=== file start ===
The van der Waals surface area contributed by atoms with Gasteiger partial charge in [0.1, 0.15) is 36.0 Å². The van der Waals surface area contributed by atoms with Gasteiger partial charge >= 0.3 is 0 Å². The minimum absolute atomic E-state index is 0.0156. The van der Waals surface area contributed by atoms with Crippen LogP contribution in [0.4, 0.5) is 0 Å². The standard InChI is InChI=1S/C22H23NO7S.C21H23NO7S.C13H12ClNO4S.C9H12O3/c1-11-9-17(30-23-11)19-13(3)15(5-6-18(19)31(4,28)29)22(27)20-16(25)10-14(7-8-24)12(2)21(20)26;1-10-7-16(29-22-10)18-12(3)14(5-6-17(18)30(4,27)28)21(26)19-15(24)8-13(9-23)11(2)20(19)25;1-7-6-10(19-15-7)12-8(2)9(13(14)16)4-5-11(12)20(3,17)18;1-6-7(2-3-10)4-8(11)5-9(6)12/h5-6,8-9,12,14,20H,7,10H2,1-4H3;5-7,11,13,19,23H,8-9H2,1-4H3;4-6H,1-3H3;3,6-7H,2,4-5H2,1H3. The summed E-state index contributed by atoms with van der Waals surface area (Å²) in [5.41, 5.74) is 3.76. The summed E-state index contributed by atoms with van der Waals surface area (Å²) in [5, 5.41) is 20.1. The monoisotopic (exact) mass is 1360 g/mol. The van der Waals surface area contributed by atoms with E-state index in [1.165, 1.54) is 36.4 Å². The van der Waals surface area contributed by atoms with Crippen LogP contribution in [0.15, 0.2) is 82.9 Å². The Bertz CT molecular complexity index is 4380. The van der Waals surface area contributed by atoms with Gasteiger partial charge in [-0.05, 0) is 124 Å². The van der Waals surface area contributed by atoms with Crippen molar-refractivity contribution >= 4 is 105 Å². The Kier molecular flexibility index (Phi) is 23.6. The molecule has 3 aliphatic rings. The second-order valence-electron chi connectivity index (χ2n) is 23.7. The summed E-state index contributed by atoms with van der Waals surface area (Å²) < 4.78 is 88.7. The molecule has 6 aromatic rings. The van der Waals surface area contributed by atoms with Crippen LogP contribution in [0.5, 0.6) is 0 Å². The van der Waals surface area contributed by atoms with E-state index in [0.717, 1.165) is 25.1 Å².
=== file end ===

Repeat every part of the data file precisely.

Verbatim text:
The van der Waals surface area contributed by atoms with Gasteiger partial charge in [0.1, 0.15) is 36.0 Å². The van der Waals surface area contributed by atoms with Gasteiger partial charge >= 0.3 is 0 Å². The minimum absolute atomic E-state index is 0.0156. The van der Waals surface area contributed by atoms with Crippen LogP contribution in [0.4, 0.5) is 0 Å². The standard InChI is InChI=1S/C22H23NO7S.C21H23NO7S.C13H12ClNO4S.C9H12O3/c1-11-9-17(30-23-11)19-13(3)15(5-6-18(19)31(4,28)29)22(27)20-16(25)10-14(7-8-24)12(2)21(20)26;1-10-7-16(29-22-10)18-12(3)14(5-6-17(18)30(4,27)28)21(26)19-15(24)8-13(9-23)11(2)20(19)25;1-7-6-10(19-15-7)12-8(2)9(13(14)16)4-5-11(12)20(3,17)18;1-6-7(2-3-10)4-8(11)5-9(6)12/h5-6,8-9,12,14,20H,7,10H2,1-4H3;5-7,11,13,19,23H,8-9H2,1-4H3;4-6H,1-3H3;3,6-7H,2,4-5H2,1H3. The summed E-state index contributed by atoms with van der Waals surface area (Å²) in [5.41, 5.74) is 3.76. The summed E-state index contributed by atoms with van der Waals surface area (Å²) in [5, 5.41) is 20.1. The monoisotopic (exact) mass is 1360 g/mol. The van der Waals surface area contributed by atoms with E-state index in [1.165, 1.54) is 36.4 Å². The van der Waals surface area contributed by atoms with Crippen LogP contribution in [0.15, 0.2) is 82.9 Å². The Bertz CT molecular complexity index is 4380. The van der Waals surface area contributed by atoms with Gasteiger partial charge in [-0.05, 0) is 124 Å². The van der Waals surface area contributed by atoms with Crippen molar-refractivity contribution >= 4 is 105 Å². The Kier molecular flexibility index (Phi) is 23.6. The molecule has 3 aliphatic rings. The second-order valence-electron chi connectivity index (χ2n) is 23.7. The summed E-state index contributed by atoms with van der Waals surface area (Å²) < 4.78 is 88.7. The molecule has 6 aromatic rings. The van der Waals surface area contributed by atoms with Crippen LogP contribution in [0.5, 0.6) is 0 Å². The van der Waals surface area contributed by atoms with E-state index in [0.717, 1.165) is 25.1 Å².